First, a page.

Hours after a Philadelphia judge effectively ordered UberX and Lyft to shut down operations in the city, both ride-sharing services announced they would keep operating in defiance of the law.
Uber released a statement Thursday night saying it is appealing the court’s decision and remaining available in Philadelphia for riders and drivers. Lyft announced it is doing the same, adding that it was given no opportunity to be heard on the issue before today’s hearing.
“People in Pennsylvania want access to ride-sharing,” Lyft spokesperson Chelsea Harrison said in a statement, “and we remain committed to finding a statewide solution that keeps this modern option available across the state.”
Court of Common Pleas Judge Linda Carpenter issued the cease and desist order before noon Thursday. The ruling comes almost three months after Ron Blount, president of the Taxi Workers Alliance of Pennsylvania, filed a restraining order to stop the ride-sharing services from operating.
Riders who use UberX will not be affected by the ruling. But the ride-sharing companies could be held in contempt of court.
“This order makes it even more clear that the clock has run out for Harrisburg to pass a comprehensive ride-sharing bill,” said Uber spokesman Craig Ewer in a statement. “We’re calling upon leaders in the House to put ride-sharing to a vote as soon as possible.”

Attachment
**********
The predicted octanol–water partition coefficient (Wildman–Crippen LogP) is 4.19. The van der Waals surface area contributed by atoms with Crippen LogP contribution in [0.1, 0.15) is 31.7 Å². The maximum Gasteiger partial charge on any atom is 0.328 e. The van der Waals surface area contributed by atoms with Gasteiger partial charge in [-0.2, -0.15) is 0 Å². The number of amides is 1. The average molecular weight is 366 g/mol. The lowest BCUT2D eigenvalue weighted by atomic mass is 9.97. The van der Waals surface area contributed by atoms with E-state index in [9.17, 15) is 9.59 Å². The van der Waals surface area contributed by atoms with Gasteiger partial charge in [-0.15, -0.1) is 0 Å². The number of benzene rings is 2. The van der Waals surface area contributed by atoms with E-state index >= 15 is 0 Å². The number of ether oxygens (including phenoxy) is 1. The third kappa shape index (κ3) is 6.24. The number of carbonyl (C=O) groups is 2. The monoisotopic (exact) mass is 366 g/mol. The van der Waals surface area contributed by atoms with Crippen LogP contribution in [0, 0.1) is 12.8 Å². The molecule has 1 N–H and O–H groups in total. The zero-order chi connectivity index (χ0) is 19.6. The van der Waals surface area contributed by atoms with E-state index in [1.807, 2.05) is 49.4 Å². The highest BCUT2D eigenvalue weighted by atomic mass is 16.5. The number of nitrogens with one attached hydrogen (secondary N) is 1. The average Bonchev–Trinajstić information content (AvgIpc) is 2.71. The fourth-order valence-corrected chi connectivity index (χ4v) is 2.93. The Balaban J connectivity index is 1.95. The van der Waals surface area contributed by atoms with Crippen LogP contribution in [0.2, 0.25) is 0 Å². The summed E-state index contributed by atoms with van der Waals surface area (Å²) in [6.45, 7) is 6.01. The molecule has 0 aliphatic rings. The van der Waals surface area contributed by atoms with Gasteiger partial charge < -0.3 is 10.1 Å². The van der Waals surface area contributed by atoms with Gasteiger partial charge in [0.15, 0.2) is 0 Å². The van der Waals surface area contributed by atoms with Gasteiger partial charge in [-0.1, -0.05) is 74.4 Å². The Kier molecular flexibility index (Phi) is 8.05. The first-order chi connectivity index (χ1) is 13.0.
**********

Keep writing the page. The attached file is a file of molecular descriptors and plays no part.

The Pennsylvania House does not reconvene until October 17.
Blount’s motion was a bid to halt an arrangement that temporarily stopped the Philadelphia Parking Authority from its two-year crusade to keep UberX cars — which the authority views as “hack cabs” — from operating in Philadelphia. That temporary truce between the PPA and UberX expired Saturday, Oct. 1.
Reached by phone Thursday afternoon, Blount said he was excited about the ruling but noted it would most likely be short-lived. He said he expects legislators to really start working on passing ride-sharing legislation when they meet again and get something passed by mid-November. He also expects the ride-sharing companies to appeal the court’s decision.
Blount’s lawsuit also challenged the ride-sharing companies for not having cars that are ADA accessible and said Carpenter stressed the importance of compliance in her decision.
“This ruling sends a critical message to legislators they have to take into consideration for people with disabilities,” Blount said. “This is going to help us get a fair bill.”